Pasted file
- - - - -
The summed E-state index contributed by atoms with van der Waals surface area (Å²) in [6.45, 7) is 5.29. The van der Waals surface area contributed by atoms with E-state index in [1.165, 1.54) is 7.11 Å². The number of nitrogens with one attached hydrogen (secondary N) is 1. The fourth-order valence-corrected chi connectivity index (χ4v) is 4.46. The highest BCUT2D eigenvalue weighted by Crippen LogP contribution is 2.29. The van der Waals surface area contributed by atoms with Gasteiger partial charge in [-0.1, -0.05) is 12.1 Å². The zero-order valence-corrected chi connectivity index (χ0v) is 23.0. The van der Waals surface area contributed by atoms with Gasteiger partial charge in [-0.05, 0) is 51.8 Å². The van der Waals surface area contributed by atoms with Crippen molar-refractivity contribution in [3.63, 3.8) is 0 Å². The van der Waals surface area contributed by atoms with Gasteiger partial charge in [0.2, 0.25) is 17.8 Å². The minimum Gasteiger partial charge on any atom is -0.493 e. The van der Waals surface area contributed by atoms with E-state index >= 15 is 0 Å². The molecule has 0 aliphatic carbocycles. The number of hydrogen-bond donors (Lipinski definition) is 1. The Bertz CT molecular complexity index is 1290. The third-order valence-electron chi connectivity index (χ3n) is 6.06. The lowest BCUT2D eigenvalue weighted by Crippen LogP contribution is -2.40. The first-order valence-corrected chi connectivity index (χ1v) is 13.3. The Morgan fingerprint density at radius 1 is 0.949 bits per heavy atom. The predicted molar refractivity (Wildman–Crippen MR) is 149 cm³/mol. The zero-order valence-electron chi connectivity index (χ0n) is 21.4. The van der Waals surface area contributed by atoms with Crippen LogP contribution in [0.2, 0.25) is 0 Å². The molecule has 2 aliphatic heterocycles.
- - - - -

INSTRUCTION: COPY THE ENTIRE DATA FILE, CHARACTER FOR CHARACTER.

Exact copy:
The summed E-state index contributed by atoms with van der Waals surface area (Å²) in [6.45, 7) is 5.29. The van der Waals surface area contributed by atoms with E-state index in [1.165, 1.54) is 7.11 Å². The number of nitrogens with one attached hydrogen (secondary N) is 1. The fourth-order valence-corrected chi connectivity index (χ4v) is 4.46. The highest BCUT2D eigenvalue weighted by Crippen LogP contribution is 2.29. The van der Waals surface area contributed by atoms with Gasteiger partial charge in [-0.1, -0.05) is 12.1 Å². The zero-order valence-corrected chi connectivity index (χ0v) is 23.0. The van der Waals surface area contributed by atoms with Gasteiger partial charge in [-0.05, 0) is 51.8 Å². The van der Waals surface area contributed by atoms with Crippen molar-refractivity contribution in [3.63, 3.8) is 0 Å². The van der Waals surface area contributed by atoms with Gasteiger partial charge in [0.2, 0.25) is 17.8 Å². The minimum Gasteiger partial charge on any atom is -0.493 e. The van der Waals surface area contributed by atoms with E-state index >= 15 is 0 Å². The molecule has 0 aliphatic carbocycles. The number of hydrogen-bond donors (Lipinski definition) is 1. The Bertz CT molecular complexity index is 1290. The third-order valence-electron chi connectivity index (χ3n) is 6.06. The lowest BCUT2D eigenvalue weighted by Crippen LogP contribution is -2.40. The first-order valence-corrected chi connectivity index (χ1v) is 13.3. The Morgan fingerprint density at radius 1 is 0.949 bits per heavy atom. The predicted molar refractivity (Wildman–Crippen MR) is 149 cm³/mol. The zero-order valence-electron chi connectivity index (χ0n) is 21.4. The van der Waals surface area contributed by atoms with Crippen LogP contribution in [0.2, 0.25) is 0 Å². The molecule has 2 aliphatic heterocycles.